1887

Abstract

Mycobacteria are likely to encounter acidic pH in the environments they inhabit; however intracellular pH homeostasis has not been investigated in these bacteria. In this study, and [Bacille Calmette–Guérin (BCG)] were used as examples of fast- and slow-growing mycobacteria, respectively, to study biochemical and physiological responses to acidic pH. and BCG were able to grow at pH values of 45 and 50, respectively, suggesting the ability to regulate internal pH. Both species of mycobacteria maintained their internal pH between pH 61 and 72 when exposed to decreasing external pH and the maximum ΔpH observed was approximately 21 to 23 units for both bacteria. The ΔpH of at external pH 50 was dissipated by protonophores (e.g. carbonyl cyanide -chlorophenylhydrazone), ionophores (e.g. monensin and nigericin) and ,′-dicyclohexylcarbodiimide (DCCD), an inhibitor of the proton-translocating FF-ATPase. These results demonstrate that permeability of the cytoplasmic membrane to protons and proton extrusion by the FF-ATPase plays a key role in maintaining internal pH near neutral. Correlations between measured internal pH and cell viability indicated that the lethal internal pH for both strains of mycobacteria was less than pH 60. Compounds that decreased internal pH caused a rapid decrease in cell survival at acidic pH, but not at neutral pH. These data indicate that both strains of mycobacteria exhibit intracellular pH homeostasis and this was crucial for the survival of these bacteria at acidic pH values.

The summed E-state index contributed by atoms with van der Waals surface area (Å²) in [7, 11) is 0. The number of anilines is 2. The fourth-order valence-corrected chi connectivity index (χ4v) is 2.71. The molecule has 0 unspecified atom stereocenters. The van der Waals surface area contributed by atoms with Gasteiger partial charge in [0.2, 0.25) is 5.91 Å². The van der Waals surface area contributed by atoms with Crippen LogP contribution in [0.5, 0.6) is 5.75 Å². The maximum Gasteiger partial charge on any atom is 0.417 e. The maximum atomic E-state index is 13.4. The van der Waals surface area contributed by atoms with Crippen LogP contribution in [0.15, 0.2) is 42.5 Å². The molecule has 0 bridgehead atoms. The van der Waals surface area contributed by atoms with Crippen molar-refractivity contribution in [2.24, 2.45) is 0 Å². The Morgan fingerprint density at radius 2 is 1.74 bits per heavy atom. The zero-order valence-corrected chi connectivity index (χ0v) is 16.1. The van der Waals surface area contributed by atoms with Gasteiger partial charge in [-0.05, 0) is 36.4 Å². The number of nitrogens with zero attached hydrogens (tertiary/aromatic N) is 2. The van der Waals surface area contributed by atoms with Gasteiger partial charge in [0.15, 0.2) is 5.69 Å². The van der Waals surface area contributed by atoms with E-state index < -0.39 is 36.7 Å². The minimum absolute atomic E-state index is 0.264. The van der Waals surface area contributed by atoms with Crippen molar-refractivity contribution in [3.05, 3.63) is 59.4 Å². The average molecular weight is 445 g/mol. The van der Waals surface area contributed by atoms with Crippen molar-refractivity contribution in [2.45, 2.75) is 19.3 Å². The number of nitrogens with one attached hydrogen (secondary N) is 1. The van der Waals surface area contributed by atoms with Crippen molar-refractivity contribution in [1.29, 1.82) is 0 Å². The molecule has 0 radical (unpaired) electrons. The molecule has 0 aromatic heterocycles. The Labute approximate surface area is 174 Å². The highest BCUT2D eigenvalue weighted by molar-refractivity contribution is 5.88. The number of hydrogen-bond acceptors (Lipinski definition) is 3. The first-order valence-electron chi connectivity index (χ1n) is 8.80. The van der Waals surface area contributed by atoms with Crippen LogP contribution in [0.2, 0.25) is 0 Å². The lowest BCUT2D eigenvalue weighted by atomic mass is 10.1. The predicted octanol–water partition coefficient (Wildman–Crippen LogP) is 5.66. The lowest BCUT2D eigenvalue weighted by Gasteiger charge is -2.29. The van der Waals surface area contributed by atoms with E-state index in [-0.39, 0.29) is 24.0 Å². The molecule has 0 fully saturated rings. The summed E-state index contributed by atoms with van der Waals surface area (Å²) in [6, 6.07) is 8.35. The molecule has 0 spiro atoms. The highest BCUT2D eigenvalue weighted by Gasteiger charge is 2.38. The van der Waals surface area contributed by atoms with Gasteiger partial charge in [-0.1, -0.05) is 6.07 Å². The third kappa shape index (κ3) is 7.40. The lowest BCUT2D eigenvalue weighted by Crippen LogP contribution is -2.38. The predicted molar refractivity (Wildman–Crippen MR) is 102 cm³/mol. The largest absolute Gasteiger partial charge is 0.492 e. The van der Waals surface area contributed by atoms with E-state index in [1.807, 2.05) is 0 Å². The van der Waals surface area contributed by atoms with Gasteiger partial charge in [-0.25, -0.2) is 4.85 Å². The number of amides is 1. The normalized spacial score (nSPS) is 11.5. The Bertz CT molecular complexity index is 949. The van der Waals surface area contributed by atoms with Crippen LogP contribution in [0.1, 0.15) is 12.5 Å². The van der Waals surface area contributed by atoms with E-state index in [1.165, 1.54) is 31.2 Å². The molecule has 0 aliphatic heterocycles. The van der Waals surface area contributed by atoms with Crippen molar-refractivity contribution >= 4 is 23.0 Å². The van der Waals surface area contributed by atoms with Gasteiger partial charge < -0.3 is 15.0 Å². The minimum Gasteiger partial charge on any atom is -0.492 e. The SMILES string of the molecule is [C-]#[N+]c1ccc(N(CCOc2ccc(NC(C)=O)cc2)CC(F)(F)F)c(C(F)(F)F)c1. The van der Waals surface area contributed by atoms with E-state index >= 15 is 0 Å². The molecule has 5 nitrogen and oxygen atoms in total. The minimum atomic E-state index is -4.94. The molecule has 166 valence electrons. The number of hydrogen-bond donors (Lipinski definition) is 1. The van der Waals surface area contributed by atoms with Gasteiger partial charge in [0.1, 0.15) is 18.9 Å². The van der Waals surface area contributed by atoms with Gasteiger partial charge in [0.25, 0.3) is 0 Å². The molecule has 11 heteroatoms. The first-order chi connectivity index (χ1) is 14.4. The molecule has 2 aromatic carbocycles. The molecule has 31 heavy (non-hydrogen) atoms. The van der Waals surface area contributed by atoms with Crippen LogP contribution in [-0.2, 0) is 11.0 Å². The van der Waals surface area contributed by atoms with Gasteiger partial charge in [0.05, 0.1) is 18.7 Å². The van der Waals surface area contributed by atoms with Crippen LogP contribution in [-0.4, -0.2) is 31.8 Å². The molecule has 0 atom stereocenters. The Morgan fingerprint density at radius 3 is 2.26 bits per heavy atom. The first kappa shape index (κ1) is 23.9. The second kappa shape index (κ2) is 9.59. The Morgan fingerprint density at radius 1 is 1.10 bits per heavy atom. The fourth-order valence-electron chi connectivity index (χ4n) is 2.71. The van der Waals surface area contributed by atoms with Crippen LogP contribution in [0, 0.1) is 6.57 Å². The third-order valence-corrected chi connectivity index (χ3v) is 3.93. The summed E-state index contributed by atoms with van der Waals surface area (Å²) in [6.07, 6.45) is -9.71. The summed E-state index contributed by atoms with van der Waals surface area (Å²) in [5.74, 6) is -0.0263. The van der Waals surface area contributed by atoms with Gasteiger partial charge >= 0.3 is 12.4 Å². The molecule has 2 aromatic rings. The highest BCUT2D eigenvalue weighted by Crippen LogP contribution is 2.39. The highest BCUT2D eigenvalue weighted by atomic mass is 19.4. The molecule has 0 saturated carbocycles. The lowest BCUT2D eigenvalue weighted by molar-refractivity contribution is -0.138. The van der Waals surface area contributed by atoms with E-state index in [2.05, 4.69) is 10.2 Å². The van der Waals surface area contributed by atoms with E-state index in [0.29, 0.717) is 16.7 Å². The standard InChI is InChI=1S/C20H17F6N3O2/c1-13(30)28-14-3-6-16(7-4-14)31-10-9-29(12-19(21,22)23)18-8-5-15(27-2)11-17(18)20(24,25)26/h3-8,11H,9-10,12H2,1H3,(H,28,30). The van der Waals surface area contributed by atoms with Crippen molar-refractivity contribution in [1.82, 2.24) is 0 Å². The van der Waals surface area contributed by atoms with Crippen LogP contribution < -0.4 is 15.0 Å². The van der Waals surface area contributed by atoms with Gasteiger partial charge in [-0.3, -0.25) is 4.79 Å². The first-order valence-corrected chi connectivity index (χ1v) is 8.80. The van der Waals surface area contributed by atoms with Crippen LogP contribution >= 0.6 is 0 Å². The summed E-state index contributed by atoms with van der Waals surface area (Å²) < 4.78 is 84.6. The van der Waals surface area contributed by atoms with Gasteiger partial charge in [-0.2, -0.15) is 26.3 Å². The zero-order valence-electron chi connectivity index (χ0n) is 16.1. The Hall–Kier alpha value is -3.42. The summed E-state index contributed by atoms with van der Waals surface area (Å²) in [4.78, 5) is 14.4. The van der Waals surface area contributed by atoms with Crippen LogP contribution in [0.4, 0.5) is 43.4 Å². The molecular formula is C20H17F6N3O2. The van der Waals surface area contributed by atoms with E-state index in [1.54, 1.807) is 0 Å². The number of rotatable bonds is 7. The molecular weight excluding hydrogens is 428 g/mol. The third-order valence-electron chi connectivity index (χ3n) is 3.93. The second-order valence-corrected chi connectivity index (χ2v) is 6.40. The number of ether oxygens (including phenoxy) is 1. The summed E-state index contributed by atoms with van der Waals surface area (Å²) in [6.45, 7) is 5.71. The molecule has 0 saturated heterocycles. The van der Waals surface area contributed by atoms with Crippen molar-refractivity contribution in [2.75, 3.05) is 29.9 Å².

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2001-04-01
2019-12-16
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